Cassette tapes, shoulder pads and extravagant perms. Although some things (thankfully) were left in the 1980s, there is one thing that still remains as fashionable and important as ever: the elevator pitch.

Re-named and re-branded as the value statement to modern salespeople, the elevator pitch has never gone away. In fact, some may argue that in this modern era of decreasing attention spans and increasing cynicism towards salespeople, having a tool that cuts through the noise is more and more crucial.

In sales, we will always be asked to clearly and quickly explain what we do. Whether prospecting on the phone, at an event, or just when asked, “so, what do you do?”, having a great elevator pitch (or two) up our sleeve is essential to find new opportunities and spark interest in our offer.

In this blog, we share how to create a winning elevator pitch: the do’s and don’ts.

1.    Think like your customer

Before you start your pitch, put yourself in the shoes of the customer. What is their main buying driver for your product? What do they value most? What language do they use? Work this out and then adapt your pitch to talk directly to them and their needs.

Take the example of a salesperson selling packaging solutions. A prospect who needs to keep their products frozen in transit will be interested in the quality and reliability of specialist packaging. A prospect who packs mass quantities of books will be interested in reducing the costs of simple packaging.


  • Create one elevator pitch and use it for every customer.
  • Use business language and jargon.


  • Think about the buying drivers for the decision makers in your target markets.
  • Tailor your pitch to each individual.
  • Talk to them as if they are human (they are).


2.    Open with a Quantified benefit

The number one rule of elevator pitching is this: don’t talk about the features of the product; talk about the specific benefit to the customer. To demonstrate benefits ensure you show the prospect how their situation will improve as a result of your product/service. How do you help people like them to solve, increase, save or improve something important?

Once you have your benefit, the next step is to make it world-class. Use statistics, numbers and proof sources to quantify how you help.


  • “We sell packaging for dangerous goods” (feature).
  • “We sell packaging that saves customers money” (vague benefit).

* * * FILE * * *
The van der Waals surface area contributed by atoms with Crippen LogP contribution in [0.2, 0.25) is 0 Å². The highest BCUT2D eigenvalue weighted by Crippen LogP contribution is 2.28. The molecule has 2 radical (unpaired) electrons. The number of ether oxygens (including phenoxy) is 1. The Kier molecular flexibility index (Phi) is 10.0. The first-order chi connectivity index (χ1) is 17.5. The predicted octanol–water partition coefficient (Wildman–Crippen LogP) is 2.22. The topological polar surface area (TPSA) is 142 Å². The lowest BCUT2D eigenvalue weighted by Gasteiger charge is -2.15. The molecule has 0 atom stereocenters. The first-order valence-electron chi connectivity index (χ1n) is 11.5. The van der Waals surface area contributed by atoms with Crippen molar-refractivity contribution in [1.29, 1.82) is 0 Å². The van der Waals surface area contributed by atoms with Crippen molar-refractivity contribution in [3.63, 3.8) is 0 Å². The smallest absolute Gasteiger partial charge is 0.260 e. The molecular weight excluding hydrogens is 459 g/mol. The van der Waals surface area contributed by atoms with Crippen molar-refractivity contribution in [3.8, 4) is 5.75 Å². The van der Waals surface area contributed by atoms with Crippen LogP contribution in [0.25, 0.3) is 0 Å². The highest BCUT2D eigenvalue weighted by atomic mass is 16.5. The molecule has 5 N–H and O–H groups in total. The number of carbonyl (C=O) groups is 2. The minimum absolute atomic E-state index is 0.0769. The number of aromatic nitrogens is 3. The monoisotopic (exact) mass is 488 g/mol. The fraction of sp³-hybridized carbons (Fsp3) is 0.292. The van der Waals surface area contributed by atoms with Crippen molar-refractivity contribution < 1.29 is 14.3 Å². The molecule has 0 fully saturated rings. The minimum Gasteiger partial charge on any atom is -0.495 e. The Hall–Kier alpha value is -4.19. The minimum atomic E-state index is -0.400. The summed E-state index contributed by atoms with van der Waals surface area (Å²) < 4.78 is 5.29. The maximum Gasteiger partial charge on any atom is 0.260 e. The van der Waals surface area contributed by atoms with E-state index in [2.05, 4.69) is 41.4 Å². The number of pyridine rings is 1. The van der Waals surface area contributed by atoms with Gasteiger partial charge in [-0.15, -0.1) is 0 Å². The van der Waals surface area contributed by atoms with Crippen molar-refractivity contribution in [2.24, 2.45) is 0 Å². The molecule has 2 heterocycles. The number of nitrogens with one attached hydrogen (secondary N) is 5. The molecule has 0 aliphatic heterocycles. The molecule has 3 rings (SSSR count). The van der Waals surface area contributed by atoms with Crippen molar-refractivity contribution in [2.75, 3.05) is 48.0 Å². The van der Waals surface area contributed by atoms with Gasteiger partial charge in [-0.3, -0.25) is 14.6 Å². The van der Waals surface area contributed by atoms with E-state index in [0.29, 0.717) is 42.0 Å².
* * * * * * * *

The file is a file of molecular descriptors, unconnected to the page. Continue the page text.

• “Pharmaceutical companies use our packaging to stop frozen shipments perishing in transit, with a 100% success rate.”
  • “We work with companies, such as Amazon, to increase their savings on packaging by 15%”


3.    Add a specific example

As we saw in the last point, vague claims destroy a professional and effective elevator pitch. Why? Because everyone, including your competition, is saying the same thing. You have very little time to impress, so get straight to the point.

Specific examples provide hard facts as to how you have helped others in the past, and pre-suppose that you will do the same for them. Find specific examples to add power to your elevator pitch.


  • “We have the highest quality packaging, and are the most reliable in the market” (who says?).
  • “We will save you more money than the competition” (vague claim).


  • “For example, Pharmos uses our packaging to send frozen samples to Africa and in 2 years has seen temperature fluctuations of less than 0.5’.”
  • “For example, co recently moved over to our flat book boxes and saw a saving of over £200,000.”


4.    Ask a relevant question

At this point, you may have sparked enough interest for the customer to be asking you questions about how you can help them. If so, great! Ask a few probing questions to explore their problem and then go for the close. If not, use this opportunity to find out if they have a need for your solution.


  • “What’s your role in the company?” (changing the subject).
  • “Let me tell you more about how the company was founded…” (irrelevant).
  • “Have you heard of our company?” (irrelevant).


  • “How are you finding your current packaging solution?”
  • “What challenges are you facing with your current packaging supplier?”
  • “How would you improve the way you currently package your products?”


5.    Close

Once you have identified a need, don’t oversell or take up too much of their time. Go in for the close; in this case, book a meeting in with them, or a longer phone call. Make sure you get the time and date booked in the diary… or it may never happen.


  • “Great, I’ll send you over some information” (they won’t read it).
  • “I’ll give you a call next week to discuss” (you will get the gatekeeper).
  • “If you’re interested you can call me on this number” (they won’t call).


  • “From what we have discussed, I can see a similar solution working for you. When would be a good time to discuss this further?”
  • “I could certainly see if a similar solution would be a good fit with your company. What’s your diary looking like for a call next week?”

Elevator pitching in this decade is still as relevant as it was in the 80’s. However, crafting a pitch that cuts through the noise, and connects with the customer becomes harder and harder every year.

Take the time to plan a number of pitches for your different prospects. Learn them so well that next time you are asked, “What do you do…”, you don’t mumble something about your company and let the conversation drift away. Instead, you clearly demonstrate the value you bring, and search for opportunities about how you can help.